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Arreola, Gunn, Manring -- Mexico City Performance

July 18, 2013 Mexico City -- Centro Cultural Roberto Cantoral Theater

             with Michael Manring and Allonso Arreola

I haven’t been in a reflective, or reporting, frame of mind for a while now (as you will notice from the small amount of blog posts over the last two years). However, there is so much to share from the last three weeks that I shall now show my hand.

 - - -

The Mexican show was the beginning of a full-on, extended adventure for me. I flew to D.F. (Mexico City) several days before the show and then flew back home to Seattle the day after. Then, the next day I turned around and flew to Europe for two and half weeks. For the first half of this Markus Reuter and I hosted the second European Tapping Workshop. Then, I travelled deep into the Alps in Switzerland to attend a workshop led by Nik Bärtsch (his group Ronin is on ECM).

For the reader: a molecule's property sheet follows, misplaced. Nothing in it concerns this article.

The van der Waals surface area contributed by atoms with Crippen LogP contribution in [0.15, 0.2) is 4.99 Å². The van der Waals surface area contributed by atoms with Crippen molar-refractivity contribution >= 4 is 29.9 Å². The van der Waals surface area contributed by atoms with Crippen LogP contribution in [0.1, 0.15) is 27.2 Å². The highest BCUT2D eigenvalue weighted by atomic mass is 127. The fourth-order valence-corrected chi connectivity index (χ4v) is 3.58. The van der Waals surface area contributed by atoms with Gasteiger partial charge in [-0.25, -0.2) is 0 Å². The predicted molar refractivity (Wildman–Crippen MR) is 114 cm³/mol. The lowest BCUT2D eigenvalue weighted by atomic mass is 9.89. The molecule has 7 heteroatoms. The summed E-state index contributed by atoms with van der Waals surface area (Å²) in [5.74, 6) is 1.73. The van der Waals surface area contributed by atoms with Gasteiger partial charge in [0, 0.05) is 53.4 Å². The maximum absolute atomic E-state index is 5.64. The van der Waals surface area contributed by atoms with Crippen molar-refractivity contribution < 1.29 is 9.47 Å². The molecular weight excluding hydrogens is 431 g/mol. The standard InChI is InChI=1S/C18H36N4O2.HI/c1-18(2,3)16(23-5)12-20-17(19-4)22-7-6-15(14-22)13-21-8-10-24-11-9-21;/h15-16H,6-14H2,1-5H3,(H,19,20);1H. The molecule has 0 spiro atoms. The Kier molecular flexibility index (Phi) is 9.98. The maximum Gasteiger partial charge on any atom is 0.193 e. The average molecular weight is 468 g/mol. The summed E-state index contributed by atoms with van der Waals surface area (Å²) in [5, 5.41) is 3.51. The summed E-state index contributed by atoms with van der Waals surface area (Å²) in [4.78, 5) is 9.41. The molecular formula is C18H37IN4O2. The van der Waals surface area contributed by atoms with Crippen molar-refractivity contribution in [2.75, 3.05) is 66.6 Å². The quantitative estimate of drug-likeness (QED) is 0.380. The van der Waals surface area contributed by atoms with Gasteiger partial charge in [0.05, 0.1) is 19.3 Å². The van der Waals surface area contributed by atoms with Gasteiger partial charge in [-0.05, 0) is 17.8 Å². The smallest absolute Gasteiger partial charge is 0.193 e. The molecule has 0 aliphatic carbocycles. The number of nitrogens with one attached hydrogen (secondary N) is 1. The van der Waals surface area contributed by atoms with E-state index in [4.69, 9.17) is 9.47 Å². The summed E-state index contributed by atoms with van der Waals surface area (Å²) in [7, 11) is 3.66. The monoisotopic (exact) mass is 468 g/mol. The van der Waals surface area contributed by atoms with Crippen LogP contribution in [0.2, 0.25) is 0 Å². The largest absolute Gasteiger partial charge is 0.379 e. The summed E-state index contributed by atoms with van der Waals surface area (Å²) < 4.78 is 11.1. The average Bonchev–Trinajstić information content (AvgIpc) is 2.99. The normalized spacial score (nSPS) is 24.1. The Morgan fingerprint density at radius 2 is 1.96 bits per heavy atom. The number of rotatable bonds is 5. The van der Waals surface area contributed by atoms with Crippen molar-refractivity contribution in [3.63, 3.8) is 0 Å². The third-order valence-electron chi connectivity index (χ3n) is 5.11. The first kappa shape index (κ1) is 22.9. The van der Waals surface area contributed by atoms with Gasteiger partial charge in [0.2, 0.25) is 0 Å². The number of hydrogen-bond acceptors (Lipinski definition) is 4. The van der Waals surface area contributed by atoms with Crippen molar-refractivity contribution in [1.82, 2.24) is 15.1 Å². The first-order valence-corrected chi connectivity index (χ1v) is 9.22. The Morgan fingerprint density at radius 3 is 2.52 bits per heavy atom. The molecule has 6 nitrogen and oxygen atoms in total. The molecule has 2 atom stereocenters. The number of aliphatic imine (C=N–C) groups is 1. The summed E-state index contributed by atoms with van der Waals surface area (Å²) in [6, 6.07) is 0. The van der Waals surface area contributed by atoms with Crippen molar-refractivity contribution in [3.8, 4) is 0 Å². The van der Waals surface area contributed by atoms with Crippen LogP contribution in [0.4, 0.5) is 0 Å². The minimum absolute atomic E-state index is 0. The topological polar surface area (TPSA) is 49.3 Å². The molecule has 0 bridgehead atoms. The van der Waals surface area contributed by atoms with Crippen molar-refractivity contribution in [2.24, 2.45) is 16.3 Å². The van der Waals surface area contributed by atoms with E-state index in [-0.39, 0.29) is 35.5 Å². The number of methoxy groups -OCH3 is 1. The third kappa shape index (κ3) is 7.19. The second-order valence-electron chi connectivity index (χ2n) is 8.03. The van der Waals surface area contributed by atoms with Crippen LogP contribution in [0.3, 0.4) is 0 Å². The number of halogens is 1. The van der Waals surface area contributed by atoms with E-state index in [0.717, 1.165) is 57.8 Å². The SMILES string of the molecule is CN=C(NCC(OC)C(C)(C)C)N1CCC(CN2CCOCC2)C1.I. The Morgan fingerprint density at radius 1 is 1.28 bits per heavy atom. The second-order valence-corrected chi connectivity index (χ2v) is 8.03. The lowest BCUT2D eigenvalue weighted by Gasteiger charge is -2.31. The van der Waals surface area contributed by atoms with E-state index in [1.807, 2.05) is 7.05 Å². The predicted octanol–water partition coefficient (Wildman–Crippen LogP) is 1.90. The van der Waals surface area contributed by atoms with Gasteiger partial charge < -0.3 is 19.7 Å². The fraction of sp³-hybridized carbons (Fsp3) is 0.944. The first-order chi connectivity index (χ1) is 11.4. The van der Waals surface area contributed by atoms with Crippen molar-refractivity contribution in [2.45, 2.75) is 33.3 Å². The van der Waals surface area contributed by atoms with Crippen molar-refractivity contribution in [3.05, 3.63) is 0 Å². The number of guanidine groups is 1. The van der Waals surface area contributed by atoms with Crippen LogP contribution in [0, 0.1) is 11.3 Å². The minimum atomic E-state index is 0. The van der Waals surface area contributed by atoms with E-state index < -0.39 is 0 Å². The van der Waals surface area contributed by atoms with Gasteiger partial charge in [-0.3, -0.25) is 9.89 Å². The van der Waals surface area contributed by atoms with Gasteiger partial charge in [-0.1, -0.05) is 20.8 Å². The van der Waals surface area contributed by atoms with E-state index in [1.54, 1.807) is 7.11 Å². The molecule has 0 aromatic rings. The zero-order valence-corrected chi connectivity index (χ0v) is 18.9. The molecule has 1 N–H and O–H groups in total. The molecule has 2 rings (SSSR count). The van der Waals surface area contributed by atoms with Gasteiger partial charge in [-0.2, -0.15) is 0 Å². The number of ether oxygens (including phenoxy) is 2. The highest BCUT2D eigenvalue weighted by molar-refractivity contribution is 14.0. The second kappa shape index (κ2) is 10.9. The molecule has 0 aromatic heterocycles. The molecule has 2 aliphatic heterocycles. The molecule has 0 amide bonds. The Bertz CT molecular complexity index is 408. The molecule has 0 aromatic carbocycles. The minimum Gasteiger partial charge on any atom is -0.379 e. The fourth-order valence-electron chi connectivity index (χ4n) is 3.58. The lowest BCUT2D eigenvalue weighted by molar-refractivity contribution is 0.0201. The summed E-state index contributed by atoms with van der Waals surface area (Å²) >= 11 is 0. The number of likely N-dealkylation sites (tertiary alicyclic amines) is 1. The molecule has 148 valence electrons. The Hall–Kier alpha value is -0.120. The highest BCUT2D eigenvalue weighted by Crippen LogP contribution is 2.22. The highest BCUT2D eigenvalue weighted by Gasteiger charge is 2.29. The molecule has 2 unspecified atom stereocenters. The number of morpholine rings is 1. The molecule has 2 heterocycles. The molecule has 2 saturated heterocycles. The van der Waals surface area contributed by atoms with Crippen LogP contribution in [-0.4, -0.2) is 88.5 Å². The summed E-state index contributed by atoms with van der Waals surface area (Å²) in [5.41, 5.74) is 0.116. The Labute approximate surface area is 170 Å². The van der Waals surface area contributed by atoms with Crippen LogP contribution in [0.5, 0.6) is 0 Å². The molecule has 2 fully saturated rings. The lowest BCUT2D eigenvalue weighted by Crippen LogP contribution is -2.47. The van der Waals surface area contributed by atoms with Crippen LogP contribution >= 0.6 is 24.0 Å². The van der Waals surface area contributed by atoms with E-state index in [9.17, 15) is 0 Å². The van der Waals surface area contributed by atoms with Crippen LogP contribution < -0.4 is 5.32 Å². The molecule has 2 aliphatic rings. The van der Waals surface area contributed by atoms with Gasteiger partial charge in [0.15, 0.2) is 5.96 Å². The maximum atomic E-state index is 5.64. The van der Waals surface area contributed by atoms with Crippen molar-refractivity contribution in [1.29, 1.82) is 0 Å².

The travel and diversity alone was enough to fill my cup; however, adding to all of this was the challenge of the show in Mexico. I was playing solo for, really, the first time ever. Could that be true? I must be exaggerating, right? Nope, it is basically true. Yes, I have played by myself here and there. But only for short bits in the middle of a show with a band. I have been, basically, terrified by the concept of fully carrying a performance by myself. Which I agree is weird. Especially since I am obviously a decent musician and my instrument was built to do exactly that – play all the musical roles alone.